Your new business is finally up and running and you feel like a kid in a candy store. You are happy, you have all your ducks in a row, and you feel ready for that first sale. Here are five things that you need to know in order to be successful in your business now and in the future.
It's About the Experience
Businesses thrive on customers having a great experience when buying a product or service, so it's up to you to make sure that this happens for the people that you serve. Make sure that your customer's journey is a pleasant one every single step of the way.
Providing a good experience for customers is important for future growth and success because these customers are going to be able to speak well of their experience with your business. They're also the customers most likely to come back repeatedly. The way you approach customers and communicate your brand can greatly impact your success. If you’re struggling with business growth, then you may want to examine your marketing strategy. Ultimately, customer experience is what will drive your business forward.
Reputation is Important
Being able to manage your online reputation is important if you want to have a successful business. Once you've established a solid customer base, ask these customers to review you on outlets like Google and Yelp. Also, you can politely invite them to send in video testimonials of their experiences with your business, which you can use for marketing on your website.
By utilizing customer testimonials to manage your reputation, you'll be able to gain new customers faster because you have built a trust factor with your audience. If you're concerned about asking your customers for testimonials, don't be. Your customers will love to be involved in the process of your success and offer you their perspective on their positive experience in working with you.
Your Mindset Holds the Key
Some people say that the key to success is knowing how to make a sale. The true key to success is in your mindset.
Your mindset holds the key to your ability to be able to market yourself well to your target audience. If you have limiting beliefs on how many sales per month you can make or how many clients you can work with in one year, then you'll see that come to fruition in your business. Train your mindset so that you're setting yourself up for success and eliminating limiting beliefs from the get-go.
Your Business Shouldn’t Be a Replica of Someone Else’s
It's very easy when you're starting out in business to play the comparison game. Especially if your business is a year old or younger.
There may be people who have been in business at the same time as you and you see them and feel like they're crushing it with their sales goals and client testimonials and pretty photo shoots.
The truth is, your business shouldn't be a replica of anybody else's business. Your business is a living, breathing entity of its own that is specific to you and how you operate and who you serve. Don’t try to copy someone else.
Be at Peace with Failure
While you may feel like failure is one of the worst things that can happen in your new business, that could not be further from the truth.
Use failure as a stepping stone to learn what you need to know to run your business successfully. Everything in your business that doesn't work out the way you expected it to has a solution on the other side of it.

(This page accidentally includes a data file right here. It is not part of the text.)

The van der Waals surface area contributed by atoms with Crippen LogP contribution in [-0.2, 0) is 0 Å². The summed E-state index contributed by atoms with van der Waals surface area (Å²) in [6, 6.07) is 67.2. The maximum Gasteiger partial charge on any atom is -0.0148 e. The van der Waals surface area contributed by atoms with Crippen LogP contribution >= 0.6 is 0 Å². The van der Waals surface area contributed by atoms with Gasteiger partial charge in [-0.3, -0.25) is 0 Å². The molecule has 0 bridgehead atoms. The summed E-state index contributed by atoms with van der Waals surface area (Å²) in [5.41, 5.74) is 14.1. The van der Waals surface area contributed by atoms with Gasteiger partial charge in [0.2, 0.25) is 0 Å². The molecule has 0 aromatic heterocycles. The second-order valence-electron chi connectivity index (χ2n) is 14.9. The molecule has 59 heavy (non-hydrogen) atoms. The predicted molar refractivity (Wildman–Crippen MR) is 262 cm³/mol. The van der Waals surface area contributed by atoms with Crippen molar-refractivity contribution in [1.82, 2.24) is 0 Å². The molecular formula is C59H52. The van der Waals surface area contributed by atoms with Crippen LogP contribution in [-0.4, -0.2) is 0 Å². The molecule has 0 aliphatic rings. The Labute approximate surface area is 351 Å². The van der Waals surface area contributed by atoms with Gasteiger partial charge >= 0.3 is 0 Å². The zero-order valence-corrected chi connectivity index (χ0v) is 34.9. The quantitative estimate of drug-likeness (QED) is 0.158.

By using these five things as guideposts in your business, you're setting yourself up for success and less frustration when failure hits.
Want more ideas to help you succeed in business? Read all about The Business IDEA today!
If your marketing strategy is older than three years, it could be time for an update. Moreover, if you find your messaging is not getting the results you want, maybe it's time to go back to basics. If you work on the fundamentals of a good marketing strategy, then the results should fall in place.
Revisit Your Audience Personas
It's vital for your company to understand the likes and dislikes, backgrounds, age groups, political affiliations, dreams, and aspirations of your ideal audience persona. Consider the type of audience that would be the best match for your product and/or service. If you haven't evaluated your audience personas in years, now is the time for an overhaul — especially if your products and services have changed over time. If something isn't "clicking" with your marketing, this may be the step you need to get back on track. You can then use your updated audience personas to get back in sync with their needs and wants. Sundance explains that all this information is vital to understanding how to interact meaningfully with your target market.
Understand Your Product and Service
For this step, perhaps you should take another look at analyzing your product and service. What market need does it meet? How is it unique from similar products and services? What sets it apart from your competitors? No one can market your product and service better than your company can. While you do need customer advocates, the basics of product marketing starts with your understanding. If sales have stalled and you feel like you don't know where to take your marketing campaign, then it may be time for a refresh. Digital Marketing Training Group recommends participating in ongoing training to stay up to date on the latest trends and standards in the digital marketing industry. You can then apply your knowledge in furthering your marketing goals.
Get to Know Your Competition
When getting back to marketing basics, your company might be so focused on your product line and customers that you forget any other obstacles that might be lurking around. MarketResearch.com warns that one such hurdle in your quest for market domination would be your competitors. It is critical to get to know your competition. You can learn from their mistakes and avoid similar pitfalls.